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7 Most Interesting Love Stories From Indian History

India is known to have witnessed some of the greatest romances in history. Here are some real-life love stories that will make you believe in love all over again.
Information Dinesh Goswami 14 November 2019

India Is Known To Have Witnessed Some Of The Greatest Romances In History. Here Are Some Real-Life Love Stories That Will Make You Believe In Love All Over Again.

India is known to have witnessed some of the greatest romances in history. Here are some real-life love stories that will make you believe in love all over again.

Shah Jahan and Mumtaz Mahal

Taj Mahal itself symbolizes the eternal love between Shah Jahan and his wife, Mumtaz Mahal. It’s believed to have immortalized their love. After marriage, she was given the title Mumtaz Mahal, which meant “the chosen one for the palace.”

Although she was his third wife, she was rightfully considered the love of his life. They were never apart and shared a great bond of love. She gave birth to his 13 children but died while conceiving the 14th. In her memories, Shah Jahan built the Taj Mahal to act as her tomb. 

Heer and Ranjha

A Punjabi folk tale, Heer Ranjha, is a love story — incomplete and tragic. Ranjha, a flute player, wandered around until he got a job as a cattle raiser in Heer’s village. They fell in love and started a secret affair. But soon people found out, and Ranjha was made to leave the village.

Heer was married off to Saida Khera. Some years later, Ranjha came back, and they reunited. On their wedding day, Heer’s uncle poisoned her food. It killed her, and Ranjha consumed the poisoned food due to his undying love for her and died alongside.

Baji Rao and Mastani

Peshwa Baji Rao, one of the great Maratha ruler, married Mastani, who was the daughter of Bundela king and half-Muslim. She was his second wife, after Kashibai. His family did not accept their marriage because of Mastani’s Muslim heritage. They fought against all the odds of society. She also gave birth to his son, named Krishna Rao.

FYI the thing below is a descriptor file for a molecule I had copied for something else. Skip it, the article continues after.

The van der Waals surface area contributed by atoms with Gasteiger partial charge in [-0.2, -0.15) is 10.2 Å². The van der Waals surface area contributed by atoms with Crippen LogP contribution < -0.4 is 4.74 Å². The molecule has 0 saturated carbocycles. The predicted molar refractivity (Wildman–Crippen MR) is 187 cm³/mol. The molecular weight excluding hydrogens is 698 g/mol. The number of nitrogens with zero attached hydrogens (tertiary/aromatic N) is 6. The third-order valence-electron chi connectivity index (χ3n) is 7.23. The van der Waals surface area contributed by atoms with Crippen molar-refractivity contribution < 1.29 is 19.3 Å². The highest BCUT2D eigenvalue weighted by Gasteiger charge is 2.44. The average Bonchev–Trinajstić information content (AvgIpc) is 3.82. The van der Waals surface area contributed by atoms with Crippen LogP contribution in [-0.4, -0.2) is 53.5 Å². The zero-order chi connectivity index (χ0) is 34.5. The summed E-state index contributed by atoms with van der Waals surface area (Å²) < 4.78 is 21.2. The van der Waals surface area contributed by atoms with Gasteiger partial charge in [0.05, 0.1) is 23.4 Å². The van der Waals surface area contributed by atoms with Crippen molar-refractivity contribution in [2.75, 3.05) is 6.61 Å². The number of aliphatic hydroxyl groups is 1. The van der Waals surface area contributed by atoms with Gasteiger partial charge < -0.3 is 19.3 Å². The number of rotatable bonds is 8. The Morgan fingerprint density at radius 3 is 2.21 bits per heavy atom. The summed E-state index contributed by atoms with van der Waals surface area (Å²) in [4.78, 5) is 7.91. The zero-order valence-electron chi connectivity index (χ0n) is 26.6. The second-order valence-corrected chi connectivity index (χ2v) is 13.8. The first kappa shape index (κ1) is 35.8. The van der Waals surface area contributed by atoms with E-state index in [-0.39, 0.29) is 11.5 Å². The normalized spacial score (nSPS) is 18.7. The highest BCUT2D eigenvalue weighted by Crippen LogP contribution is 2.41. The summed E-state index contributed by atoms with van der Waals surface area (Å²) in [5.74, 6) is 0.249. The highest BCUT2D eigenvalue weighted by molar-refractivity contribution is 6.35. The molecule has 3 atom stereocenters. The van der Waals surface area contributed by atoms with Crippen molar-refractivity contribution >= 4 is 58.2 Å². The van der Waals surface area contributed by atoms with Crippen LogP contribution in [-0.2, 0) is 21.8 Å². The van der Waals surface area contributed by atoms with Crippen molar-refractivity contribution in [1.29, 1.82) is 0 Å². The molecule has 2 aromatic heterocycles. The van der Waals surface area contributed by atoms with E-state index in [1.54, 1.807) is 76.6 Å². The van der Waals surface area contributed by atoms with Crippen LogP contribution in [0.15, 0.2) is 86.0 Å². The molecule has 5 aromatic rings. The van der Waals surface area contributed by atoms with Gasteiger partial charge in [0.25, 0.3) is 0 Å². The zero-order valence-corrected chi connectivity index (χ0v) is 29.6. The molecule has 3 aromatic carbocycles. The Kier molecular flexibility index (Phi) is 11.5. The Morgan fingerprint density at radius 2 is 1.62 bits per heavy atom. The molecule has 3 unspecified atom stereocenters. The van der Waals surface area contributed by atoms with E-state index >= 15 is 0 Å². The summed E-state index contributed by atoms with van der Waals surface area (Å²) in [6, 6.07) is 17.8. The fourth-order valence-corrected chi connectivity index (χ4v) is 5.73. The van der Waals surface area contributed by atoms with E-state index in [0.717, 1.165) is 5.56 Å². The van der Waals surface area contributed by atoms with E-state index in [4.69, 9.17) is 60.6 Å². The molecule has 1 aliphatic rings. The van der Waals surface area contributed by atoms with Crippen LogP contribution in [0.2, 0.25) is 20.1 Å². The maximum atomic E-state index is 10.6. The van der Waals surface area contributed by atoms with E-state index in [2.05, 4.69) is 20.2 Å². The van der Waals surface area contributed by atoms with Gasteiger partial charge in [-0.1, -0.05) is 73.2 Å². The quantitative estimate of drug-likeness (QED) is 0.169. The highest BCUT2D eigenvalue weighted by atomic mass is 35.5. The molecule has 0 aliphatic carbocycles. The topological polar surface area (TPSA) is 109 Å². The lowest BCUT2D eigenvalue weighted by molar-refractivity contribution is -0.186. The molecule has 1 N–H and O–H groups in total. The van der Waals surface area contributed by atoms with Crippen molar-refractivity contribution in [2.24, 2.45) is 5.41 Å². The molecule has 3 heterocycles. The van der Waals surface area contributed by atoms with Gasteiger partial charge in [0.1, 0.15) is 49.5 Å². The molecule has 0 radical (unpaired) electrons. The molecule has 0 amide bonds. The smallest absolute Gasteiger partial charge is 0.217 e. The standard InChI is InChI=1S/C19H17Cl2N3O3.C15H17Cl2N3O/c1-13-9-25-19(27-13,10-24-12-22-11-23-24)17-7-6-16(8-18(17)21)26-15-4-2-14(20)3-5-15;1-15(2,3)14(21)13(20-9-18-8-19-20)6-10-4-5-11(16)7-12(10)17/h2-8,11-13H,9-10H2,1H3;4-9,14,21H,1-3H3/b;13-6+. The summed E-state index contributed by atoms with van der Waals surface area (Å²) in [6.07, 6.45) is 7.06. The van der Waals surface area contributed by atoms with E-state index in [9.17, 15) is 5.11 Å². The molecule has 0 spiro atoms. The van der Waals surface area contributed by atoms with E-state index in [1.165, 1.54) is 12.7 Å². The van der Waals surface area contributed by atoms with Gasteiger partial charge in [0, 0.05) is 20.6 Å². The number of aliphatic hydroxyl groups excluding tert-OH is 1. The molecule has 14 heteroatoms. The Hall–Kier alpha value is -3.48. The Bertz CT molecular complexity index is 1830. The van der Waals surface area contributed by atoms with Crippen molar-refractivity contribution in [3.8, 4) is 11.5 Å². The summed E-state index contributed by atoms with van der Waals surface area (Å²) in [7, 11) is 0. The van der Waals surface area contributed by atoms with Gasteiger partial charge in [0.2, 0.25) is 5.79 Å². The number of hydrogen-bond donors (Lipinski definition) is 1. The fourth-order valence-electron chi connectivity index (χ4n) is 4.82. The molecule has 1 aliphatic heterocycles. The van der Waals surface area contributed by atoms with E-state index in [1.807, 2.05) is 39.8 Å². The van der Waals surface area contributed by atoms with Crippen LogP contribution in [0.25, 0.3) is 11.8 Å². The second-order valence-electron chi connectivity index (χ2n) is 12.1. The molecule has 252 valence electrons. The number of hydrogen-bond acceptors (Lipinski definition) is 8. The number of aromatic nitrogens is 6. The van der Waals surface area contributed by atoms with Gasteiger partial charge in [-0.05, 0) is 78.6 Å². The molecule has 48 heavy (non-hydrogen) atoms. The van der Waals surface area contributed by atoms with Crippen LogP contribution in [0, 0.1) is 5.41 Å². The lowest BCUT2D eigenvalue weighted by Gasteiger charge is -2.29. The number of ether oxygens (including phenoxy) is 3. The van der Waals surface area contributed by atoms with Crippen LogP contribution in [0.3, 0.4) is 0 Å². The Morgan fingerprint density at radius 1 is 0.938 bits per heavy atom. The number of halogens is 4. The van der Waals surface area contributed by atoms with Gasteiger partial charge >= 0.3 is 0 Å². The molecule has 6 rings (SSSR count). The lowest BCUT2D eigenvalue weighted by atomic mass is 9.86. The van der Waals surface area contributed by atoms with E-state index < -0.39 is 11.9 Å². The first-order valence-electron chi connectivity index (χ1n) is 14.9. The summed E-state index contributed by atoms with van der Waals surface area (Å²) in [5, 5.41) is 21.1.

Soon Baji Rao was out for a battle; his mother imprisoned Mastani and tortured her for days. It was said their hearts were connected, so when Baji Rao died in the battle, grieve struck Mastani died too. It was said that she committed suicide out of her love for him.

Salim and Anarkali

Anarkali who dared to love the king’s son, Salim. She was a beautiful dancer in the king’s court and was looked down upon as a slave. However, Salim saw her for who she was and fell in love straight away. Knowing his father’s temper, Salim did everything to keep their love hidden.

Soon, King Akbar found out about this little affair. He asked Salim to end his illicit relationship. When Salim denied, he punished Anarkali and ordered her to be buried alive between the walls of the palace, where she died. Later, King Salim built a magnificent tomb where she was buried. An iconic love story indeed.

Prithviraj Chauhan and Samyukta

The relationship between Prithviraj and Samyukta was strained even before they fell in love. Both the kingdoms were soul enemies. When Sanyukta learned about his bravery and chivalry, she fell in love with him. But, Samyukta’s father, out of his hatred for Prithviraj, refused to recognize him as her suitable match.

The arrogant king even kept a statue of Prithvi as his doorman during her Swayamvara ceremony as a sign of humiliation. When she was asked to make a choice, she placed the garland across the statute. Prithviraj, who was hiding behind it, caught Samyukta and escaped. Later, when Mohammad Ghori defeated Prithviraj, Samyukta performed Jauhar and died too.

Mirza and Sahiba

Both from different tribes, Mirza and Sahiba, grew up together and fell in love eventually. Sahiba was forced to marry someone else. She wrote letters to Mirza informing him about it and asking him to come back. Despite his family’s denial, he came to take Sahiba with him.

They eloped before the day of her marriage. Sahiba’s brothers found them and fought with him, killing him with a sword. On seeing this, Sahiba killed herself with the same sword. Like this, the lover united in folktales.

Sohni and Mahiwal

Potter’s daughter, Sohni, was married to another potter despite her love for a cattle herder, Mahiwal. But Sohni couldn’t keep away from him, and used to swam across the river to meet him. She didn’t know how to swim but managed somehow with an earthen pot.

When Sohni’s sister-in-law found, she yielded to her temper by replacing the baked earthen pot with an unbaked one. So, the next day, when Sohni went to meet her love, the unbaked pot dissolved in the water, and she drowned. Seeing this, Mahiwal jumped to save her, but he drowned too.

Dinesh Goswami

Dinesh Goswami

Meet Dinesh Goswami, an electrical engineering graduate who unearthed his escape in poems and proses to grow a knack for curating web content. You might spot him capturing skies and collecting random conversations with strangers. This tech nerd still finds it arduous to call himself a writer.